Virginia Youth Honored for Service

Gretchen Gregor, age 13, and Jocelyn Marencik, age 17, both of Glen Allen, have been named Virginia’s top youth volunteers for 2018 by the Prudential Spirit of Community Awards.
Gretchen’s Story

Gretchen conducted collection drives to provide new blankets to the homeless at Christmastime in Richmond, and to provide school supplies to a school in a low-income part of her community. “My motivation for both of these drives was my desire to help others,” said Gretchen. When her parents asked her in 2016 what she wanted for Christmas, she told them blankets for the homeless. She was motivated to do something to help people living on the streets of nearby Richmond. “I wanted them to feel like they mattered,” Gretchen said. “No one should be forgotten just because they can’t afford a home.”

After asking her family to donate, she set up bins where people could drop off blankets and publicized her cause through fliers and the local media. Her efforts yielded 450 brand-new blankets, which she and her mother delivered to a local shelter. Several months later, Gretchen began collecting school supplies after her math tutor moved to a school in a low-income area and told her that many of the students there couldn’t afford to buy supplies, so teachers had to use their own money. Once again, Gretchen promoted her drive through the media and collected “bins, boxes, and bags” of markers, glue sticks, notebooks and other items children need to start the school year. “It’s hard to succeed in school when you don’t have the necessary supplies,” said Gretchen.

Jocelyn’s Story

Jocelyn has delivered nearly $20,000 worth of technology equipment to 55 classrooms in more than 25 underserved schools in the Richmond area, and offered computer coding instruction to students in four of those schools. Jocelyn, who is passionate about technology and about helping others, was inspired to start her “Got Tec Richmond” initiative after reading that only 17 percent of computer science majors in the U.S. are women and less than 8 percent of either gender are African American or Hispanic. Around the same time, a local television station ran a report about the discrepancy between the technology available in inner-city schools and the tech resources in wealthier suburban areas. “This seemed highly unfair in that it doesn’t allow every student the same opportunity to learn important 21st century skills to succeed and have their own voice,” said Jocelyn. “I wanted to find a way to balance this inequitable situation.”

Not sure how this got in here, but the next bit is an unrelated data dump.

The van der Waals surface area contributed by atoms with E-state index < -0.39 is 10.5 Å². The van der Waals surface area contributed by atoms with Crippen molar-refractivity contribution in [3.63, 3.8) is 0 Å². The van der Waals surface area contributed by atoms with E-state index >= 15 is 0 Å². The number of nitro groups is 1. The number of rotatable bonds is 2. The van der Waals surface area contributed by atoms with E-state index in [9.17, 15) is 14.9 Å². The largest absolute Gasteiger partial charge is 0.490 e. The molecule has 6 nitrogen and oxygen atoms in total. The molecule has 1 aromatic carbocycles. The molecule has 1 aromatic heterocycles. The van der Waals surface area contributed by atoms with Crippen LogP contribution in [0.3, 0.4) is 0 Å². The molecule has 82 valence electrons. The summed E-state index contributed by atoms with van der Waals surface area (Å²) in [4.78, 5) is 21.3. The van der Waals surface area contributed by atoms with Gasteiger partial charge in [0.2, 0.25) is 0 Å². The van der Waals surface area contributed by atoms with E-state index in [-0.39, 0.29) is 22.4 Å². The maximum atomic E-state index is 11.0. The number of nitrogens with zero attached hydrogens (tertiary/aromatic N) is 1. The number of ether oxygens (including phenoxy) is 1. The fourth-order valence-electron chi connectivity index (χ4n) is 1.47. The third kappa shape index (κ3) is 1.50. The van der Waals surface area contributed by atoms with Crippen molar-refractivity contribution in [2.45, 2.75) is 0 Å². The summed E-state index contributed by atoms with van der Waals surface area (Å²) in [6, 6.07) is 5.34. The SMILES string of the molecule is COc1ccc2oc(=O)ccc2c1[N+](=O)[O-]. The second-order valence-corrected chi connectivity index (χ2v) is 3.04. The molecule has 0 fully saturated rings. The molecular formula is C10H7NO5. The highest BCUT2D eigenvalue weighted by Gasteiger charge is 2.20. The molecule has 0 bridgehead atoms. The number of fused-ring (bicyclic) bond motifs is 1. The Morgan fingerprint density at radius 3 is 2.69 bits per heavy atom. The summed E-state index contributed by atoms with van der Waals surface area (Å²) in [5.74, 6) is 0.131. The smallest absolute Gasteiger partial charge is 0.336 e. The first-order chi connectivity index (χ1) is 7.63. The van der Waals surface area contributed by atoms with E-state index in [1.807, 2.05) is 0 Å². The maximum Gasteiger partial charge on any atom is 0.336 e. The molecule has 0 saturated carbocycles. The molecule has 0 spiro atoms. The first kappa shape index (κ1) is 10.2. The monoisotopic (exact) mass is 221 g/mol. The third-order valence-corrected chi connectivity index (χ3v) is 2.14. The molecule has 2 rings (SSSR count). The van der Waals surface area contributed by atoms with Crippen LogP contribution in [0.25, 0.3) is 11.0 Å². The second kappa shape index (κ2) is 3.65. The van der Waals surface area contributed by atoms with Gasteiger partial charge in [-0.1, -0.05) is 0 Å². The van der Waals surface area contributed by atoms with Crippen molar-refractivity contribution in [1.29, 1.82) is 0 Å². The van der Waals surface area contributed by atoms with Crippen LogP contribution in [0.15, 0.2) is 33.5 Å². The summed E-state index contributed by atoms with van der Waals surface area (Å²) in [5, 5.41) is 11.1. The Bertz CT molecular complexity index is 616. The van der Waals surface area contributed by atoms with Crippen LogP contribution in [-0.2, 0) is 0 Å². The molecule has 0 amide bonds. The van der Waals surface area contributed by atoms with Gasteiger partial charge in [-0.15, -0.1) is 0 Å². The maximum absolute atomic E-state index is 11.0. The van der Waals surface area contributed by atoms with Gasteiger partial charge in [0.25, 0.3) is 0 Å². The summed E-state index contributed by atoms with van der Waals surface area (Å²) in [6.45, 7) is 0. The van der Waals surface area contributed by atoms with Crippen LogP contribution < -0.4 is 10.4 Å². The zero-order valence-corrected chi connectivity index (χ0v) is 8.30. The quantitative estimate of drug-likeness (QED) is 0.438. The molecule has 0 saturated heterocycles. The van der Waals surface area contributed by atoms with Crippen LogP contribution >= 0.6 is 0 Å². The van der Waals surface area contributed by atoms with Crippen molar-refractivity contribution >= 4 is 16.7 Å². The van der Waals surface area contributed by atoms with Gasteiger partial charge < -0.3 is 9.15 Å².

She first contacted principals and board members in inner-city schools and discussed with teachers her idea of offering events to teach students computer coding. Everyone was enthusiastic, so Jocelyn began fundraising by selling hats, scarves and blankets that she crocheted, organizing aluminum recycling drives, and seeking grants and donations. With funds in hand, Jocelyn asks schools what they need, shops for equipment, and makes deliveries. Additionally, 114 elementary and middle school students have attended the “Learn to Code” events that she has organized. One such event sparked so much interest that students at that school have now started a coding club, said Jocelyn. “If you can combine your volunteerism with your passion, then it is life-changing for you and for those you’ve helped,” she said.

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